A core message of the book is that while food can be an essential organizational mechanism, it can also obscure underlying structural inequalities within food systems. Sbicca argues that food justice connects activist across a range of visions and efforts, and in turn, redefines food politics in relation to a broader range of social struggles. In other words, food justice exposes the limitations of identifying food as the site of struggle and pushes back against apolitical and individual food systems solutions. He writes, “A kumbaya politics dovetails with the post political when it masks oppression and depoliticizes inequalities” (141). The alternative he suggests, is embedded with the theory and politics of food justice: “This is qualitatively different from gathering around food as some lowest common denominator that ignores difference by prioritizing consensus. Justice is potent politically precisely because of the plurality of its social justice demands, which demarcate sites of social struggle to transform the relation of subordination” (144). Thus, by locating food justice at the foundation of these efforts and building alliances with other social justice struggles, Sbicca suggests that the food activists can become far more relevant and impacting. As an exploration into the history and practice of food movements, Food Justice Now! shows that food justice activities can learn from the past to inform current possibilities.
With the intention of provide contextual analysis and a critical reflection of Food Justice Now!, a group of critical food scholars came together through a special session at the 2019 Annual Meeting of the American Association of Geographers in Washington, DC. Following a panel presentation and dynamic discussion, the group agreed to synthesize their thoughts to develop a collective review of the book. To produce this piece, each author drafted an initial review which was then edited and curated and presented to Joshua Sbicca to write a response. This collective review is positioned as a reflection on the book and the food movement but also as a model for the kind of collaboration and engaged critical debate necessary to advance the food justice work. In what follows, each author presents a set of reflections based on their own work and scholarship. These critiques are shared as part of an ongoing and emerging conversation on the food justice movement in the United States and beyond.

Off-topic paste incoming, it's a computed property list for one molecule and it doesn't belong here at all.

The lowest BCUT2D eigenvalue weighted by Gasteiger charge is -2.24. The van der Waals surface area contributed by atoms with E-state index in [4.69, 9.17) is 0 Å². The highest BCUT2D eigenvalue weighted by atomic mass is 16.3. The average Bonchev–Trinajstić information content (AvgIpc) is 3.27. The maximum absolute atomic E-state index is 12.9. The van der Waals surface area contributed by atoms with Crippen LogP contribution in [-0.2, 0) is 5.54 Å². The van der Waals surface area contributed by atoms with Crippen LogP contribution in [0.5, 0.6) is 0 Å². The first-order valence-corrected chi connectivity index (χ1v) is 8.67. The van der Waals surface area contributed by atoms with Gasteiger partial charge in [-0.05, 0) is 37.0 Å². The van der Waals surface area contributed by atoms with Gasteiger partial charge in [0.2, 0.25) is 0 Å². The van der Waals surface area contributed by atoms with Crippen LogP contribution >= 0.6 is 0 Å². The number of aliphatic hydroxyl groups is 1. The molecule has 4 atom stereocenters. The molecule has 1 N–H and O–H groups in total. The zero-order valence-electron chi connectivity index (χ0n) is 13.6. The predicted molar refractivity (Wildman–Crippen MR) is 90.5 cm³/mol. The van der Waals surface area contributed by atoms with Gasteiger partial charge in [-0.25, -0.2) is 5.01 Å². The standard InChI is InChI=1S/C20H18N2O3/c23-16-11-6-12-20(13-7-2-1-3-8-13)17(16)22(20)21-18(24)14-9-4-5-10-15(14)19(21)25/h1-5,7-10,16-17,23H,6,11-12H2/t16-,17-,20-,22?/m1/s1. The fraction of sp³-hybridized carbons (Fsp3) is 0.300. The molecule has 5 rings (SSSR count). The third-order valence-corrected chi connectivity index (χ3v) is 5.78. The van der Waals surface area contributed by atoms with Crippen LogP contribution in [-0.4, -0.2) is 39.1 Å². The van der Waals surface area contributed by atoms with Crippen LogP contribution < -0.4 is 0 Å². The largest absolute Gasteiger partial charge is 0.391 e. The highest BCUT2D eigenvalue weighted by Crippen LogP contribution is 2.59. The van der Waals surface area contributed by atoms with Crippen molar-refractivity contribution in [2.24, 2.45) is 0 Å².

Alkon A and Guthman J (Eds.) (2017) The New Food Activism: Opposition, Cooperation, and Collective Action. Oakland: University of California Press.
Allen P (2004) Together at the Table: Sustainability and Sustenance in the American Agrifood System. University Park: Pennsylvania State Press.
Clapp J (2012) Food. Cambridge: Polity.
Goodma D, DuPuis EM and Goodman MK (2012) Alternative Food Networks: Knowledge, Practice, and Politics. New York: Routledge.
Gottlieb R and Joshi A (2010). Food Justice. Boston: MIT Press.
Guthman J (2008a) Neoliberalism and the making of food politics in California. Geoforum 39(3): 1171-1183.
Guthman J (2008b) “If they only knew”: color blindness and universalism in California alternative food institutions. The Professional Geographer 60(3): 387-397.
Holt-Giménez E (2017) A Foodie’s Guide to Capitalism: Understanding the Political Economy of What We Eat. New York: Monthly Review Press.
Levkoe CZ (2014) The food movement in Canada: A social movement network perspective. Journal of Peasant Studies 41(3): 385-403.
Taylor DE (2000) The rise of the environmental justice paradigm: Injustice framing and the social construction of environmental discourses. American Behavioral Scientist 43(4): 508-580.